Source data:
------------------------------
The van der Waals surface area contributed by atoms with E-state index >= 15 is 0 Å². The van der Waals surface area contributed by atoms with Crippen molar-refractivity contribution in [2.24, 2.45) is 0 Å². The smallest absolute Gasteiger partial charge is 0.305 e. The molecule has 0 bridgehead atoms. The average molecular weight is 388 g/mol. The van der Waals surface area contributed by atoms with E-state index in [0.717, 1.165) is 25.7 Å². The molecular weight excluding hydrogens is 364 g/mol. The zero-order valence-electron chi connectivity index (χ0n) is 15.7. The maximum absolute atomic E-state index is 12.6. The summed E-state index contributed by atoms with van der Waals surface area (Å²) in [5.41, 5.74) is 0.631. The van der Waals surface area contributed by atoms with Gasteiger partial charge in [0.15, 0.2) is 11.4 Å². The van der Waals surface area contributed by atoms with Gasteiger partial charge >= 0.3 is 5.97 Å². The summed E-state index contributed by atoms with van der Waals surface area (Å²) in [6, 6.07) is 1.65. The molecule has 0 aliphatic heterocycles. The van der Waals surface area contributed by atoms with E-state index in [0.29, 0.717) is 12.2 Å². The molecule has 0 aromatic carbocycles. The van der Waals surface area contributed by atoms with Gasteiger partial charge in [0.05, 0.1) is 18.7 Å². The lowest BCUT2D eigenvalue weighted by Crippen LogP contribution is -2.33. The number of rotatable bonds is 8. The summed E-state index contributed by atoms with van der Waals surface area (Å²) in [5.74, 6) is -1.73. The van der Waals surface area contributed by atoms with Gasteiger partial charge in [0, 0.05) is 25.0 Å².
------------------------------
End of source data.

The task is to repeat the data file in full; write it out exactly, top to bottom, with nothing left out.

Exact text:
The van der Waals surface area contributed by atoms with E-state index >= 15 is 0 Å². The van der Waals surface area contributed by atoms with Crippen molar-refractivity contribution in [2.24, 2.45) is 0 Å². The smallest absolute Gasteiger partial charge is 0.305 e. The molecule has 0 bridgehead atoms. The average molecular weight is 388 g/mol. The van der Waals surface area contributed by atoms with E-state index in [0.717, 1.165) is 25.7 Å². The molecular weight excluding hydrogens is 364 g/mol. The zero-order valence-electron chi connectivity index (χ0n) is 15.7. The maximum absolute atomic E-state index is 12.6. The summed E-state index contributed by atoms with van der Waals surface area (Å²) in [5.41, 5.74) is 0.631. The van der Waals surface area contributed by atoms with Gasteiger partial charge in [0.15, 0.2) is 11.4 Å². The van der Waals surface area contributed by atoms with Gasteiger partial charge >= 0.3 is 5.97 Å². The summed E-state index contributed by atoms with van der Waals surface area (Å²) in [6, 6.07) is 1.65. The molecule has 0 aliphatic heterocycles. The van der Waals surface area contributed by atoms with E-state index in [0.29, 0.717) is 12.2 Å². The molecule has 0 aromatic carbocycles. The van der Waals surface area contributed by atoms with Gasteiger partial charge in [0.05, 0.1) is 18.7 Å². The lowest BCUT2D eigenvalue weighted by Crippen LogP contribution is -2.33. The number of rotatable bonds is 8. The summed E-state index contributed by atoms with van der Waals surface area (Å²) in [5.74, 6) is -1.73. The van der Waals surface area contributed by atoms with Gasteiger partial charge in [0, 0.05) is 25.0 Å².